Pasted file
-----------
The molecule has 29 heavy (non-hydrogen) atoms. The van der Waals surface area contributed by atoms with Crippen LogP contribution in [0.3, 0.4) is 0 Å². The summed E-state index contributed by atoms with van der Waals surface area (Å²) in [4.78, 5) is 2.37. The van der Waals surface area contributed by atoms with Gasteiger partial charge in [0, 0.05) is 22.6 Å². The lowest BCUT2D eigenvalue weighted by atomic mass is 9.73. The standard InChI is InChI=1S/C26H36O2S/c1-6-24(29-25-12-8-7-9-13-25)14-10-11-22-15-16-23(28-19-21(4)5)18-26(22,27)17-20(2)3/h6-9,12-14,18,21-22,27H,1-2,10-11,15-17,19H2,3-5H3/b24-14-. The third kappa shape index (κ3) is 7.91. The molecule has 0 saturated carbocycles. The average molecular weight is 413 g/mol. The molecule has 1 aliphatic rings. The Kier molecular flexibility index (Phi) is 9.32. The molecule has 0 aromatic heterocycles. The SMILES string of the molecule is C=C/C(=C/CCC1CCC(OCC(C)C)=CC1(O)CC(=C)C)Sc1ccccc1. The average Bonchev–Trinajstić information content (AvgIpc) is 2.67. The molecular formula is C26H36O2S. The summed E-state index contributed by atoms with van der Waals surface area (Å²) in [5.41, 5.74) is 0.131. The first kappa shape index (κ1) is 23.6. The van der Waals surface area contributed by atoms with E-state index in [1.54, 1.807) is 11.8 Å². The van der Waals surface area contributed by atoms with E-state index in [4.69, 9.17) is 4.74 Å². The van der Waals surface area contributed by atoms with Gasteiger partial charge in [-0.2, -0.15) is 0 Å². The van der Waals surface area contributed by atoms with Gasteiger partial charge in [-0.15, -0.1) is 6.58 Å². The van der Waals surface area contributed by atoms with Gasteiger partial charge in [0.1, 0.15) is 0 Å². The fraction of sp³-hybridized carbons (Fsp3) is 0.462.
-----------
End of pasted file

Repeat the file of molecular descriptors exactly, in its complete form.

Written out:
The molecule has 29 heavy (non-hydrogen) atoms. The van der Waals surface area contributed by atoms with Crippen LogP contribution in [0.3, 0.4) is 0 Å². The summed E-state index contributed by atoms with van der Waals surface area (Å²) in [4.78, 5) is 2.37. The van der Waals surface area contributed by atoms with Gasteiger partial charge in [0, 0.05) is 22.6 Å². The lowest BCUT2D eigenvalue weighted by atomic mass is 9.73. The standard InChI is InChI=1S/C26H36O2S/c1-6-24(29-25-12-8-7-9-13-25)14-10-11-22-15-16-23(28-19-21(4)5)18-26(22,27)17-20(2)3/h6-9,12-14,18,21-22,27H,1-2,10-11,15-17,19H2,3-5H3/b24-14-. The third kappa shape index (κ3) is 7.91. The molecule has 0 saturated carbocycles. The average molecular weight is 413 g/mol. The molecule has 1 aliphatic rings. The Kier molecular flexibility index (Phi) is 9.32. The molecule has 0 aromatic heterocycles. The SMILES string of the molecule is C=C/C(=C/CCC1CCC(OCC(C)C)=CC1(O)CC(=C)C)Sc1ccccc1. The average Bonchev–Trinajstić information content (AvgIpc) is 2.67. The molecular formula is C26H36O2S. The summed E-state index contributed by atoms with van der Waals surface area (Å²) in [5.41, 5.74) is 0.131. The first kappa shape index (κ1) is 23.6. The van der Waals surface area contributed by atoms with E-state index in [1.54, 1.807) is 11.8 Å². The van der Waals surface area contributed by atoms with E-state index in [4.69, 9.17) is 4.74 Å². The van der Waals surface area contributed by atoms with Gasteiger partial charge in [-0.2, -0.15) is 0 Å². The van der Waals surface area contributed by atoms with Gasteiger partial charge in [-0.15, -0.1) is 6.58 Å². The van der Waals surface area contributed by atoms with Gasteiger partial charge in [0.1, 0.15) is 0 Å². The fraction of sp³-hybridized carbons (Fsp3) is 0.462.